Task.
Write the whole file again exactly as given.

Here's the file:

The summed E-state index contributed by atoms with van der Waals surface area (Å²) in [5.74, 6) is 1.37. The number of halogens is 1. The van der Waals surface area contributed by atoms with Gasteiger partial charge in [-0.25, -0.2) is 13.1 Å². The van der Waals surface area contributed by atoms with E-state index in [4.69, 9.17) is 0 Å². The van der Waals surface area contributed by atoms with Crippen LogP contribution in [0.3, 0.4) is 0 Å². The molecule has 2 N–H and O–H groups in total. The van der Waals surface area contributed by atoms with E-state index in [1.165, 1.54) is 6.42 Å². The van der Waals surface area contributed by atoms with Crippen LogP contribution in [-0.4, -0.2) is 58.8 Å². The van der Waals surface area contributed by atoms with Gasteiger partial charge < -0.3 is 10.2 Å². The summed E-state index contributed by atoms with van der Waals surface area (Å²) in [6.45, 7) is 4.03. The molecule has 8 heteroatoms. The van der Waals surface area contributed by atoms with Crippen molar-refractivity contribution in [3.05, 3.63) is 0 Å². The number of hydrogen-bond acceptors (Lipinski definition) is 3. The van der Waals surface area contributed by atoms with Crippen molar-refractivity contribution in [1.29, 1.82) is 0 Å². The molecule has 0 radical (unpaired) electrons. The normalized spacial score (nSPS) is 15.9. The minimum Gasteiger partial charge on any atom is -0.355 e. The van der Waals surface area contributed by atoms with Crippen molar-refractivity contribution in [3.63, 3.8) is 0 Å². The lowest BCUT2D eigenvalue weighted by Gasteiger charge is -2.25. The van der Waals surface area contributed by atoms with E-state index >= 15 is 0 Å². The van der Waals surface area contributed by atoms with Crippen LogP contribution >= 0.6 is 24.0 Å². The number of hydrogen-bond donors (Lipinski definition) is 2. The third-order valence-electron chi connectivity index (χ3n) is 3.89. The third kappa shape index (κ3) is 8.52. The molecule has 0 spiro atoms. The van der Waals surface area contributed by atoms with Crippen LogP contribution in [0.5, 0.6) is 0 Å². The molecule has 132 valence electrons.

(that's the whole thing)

The summed E-state index contributed by atoms with van der Waals surface area (Å²) in [5.74, 6) is 1.37. The number of halogens is 1. The van der Waals surface area contributed by atoms with Gasteiger partial charge in [-0.25, -0.2) is 13.1 Å². The van der Waals surface area contributed by atoms with E-state index in [4.69, 9.17) is 0 Å². The van der Waals surface area contributed by atoms with Crippen LogP contribution in [0.3, 0.4) is 0 Å². The molecule has 2 N–H and O–H groups in total. The van der Waals surface area contributed by atoms with E-state index in [1.165, 1.54) is 6.42 Å². The van der Waals surface area contributed by atoms with Crippen LogP contribution in [-0.4, -0.2) is 58.8 Å². The van der Waals surface area contributed by atoms with Gasteiger partial charge < -0.3 is 10.2 Å². The summed E-state index contributed by atoms with van der Waals surface area (Å²) in [6.45, 7) is 4.03. The molecule has 8 heteroatoms. The van der Waals surface area contributed by atoms with Crippen molar-refractivity contribution in [3.05, 3.63) is 0 Å². The number of hydrogen-bond acceptors (Lipinski definition) is 3. The van der Waals surface area contributed by atoms with Crippen molar-refractivity contribution in [1.29, 1.82) is 0 Å². The molecule has 0 radical (unpaired) electrons. The normalized spacial score (nSPS) is 15.9. The minimum Gasteiger partial charge on any atom is -0.355 e. The van der Waals surface area contributed by atoms with Crippen molar-refractivity contribution in [3.63, 3.8) is 0 Å². The lowest BCUT2D eigenvalue weighted by Gasteiger charge is -2.25. The van der Waals surface area contributed by atoms with E-state index >= 15 is 0 Å². The van der Waals surface area contributed by atoms with Crippen LogP contribution >= 0.6 is 24.0 Å². The number of hydrogen-bond donors (Lipinski definition) is 2. The third-order valence-electron chi connectivity index (χ3n) is 3.89. The third kappa shape index (κ3) is 8.52. The molecule has 0 spiro atoms. The van der Waals surface area contributed by atoms with Crippen LogP contribution in [0.5, 0.6) is 0 Å². The molecule has 132 valence electrons.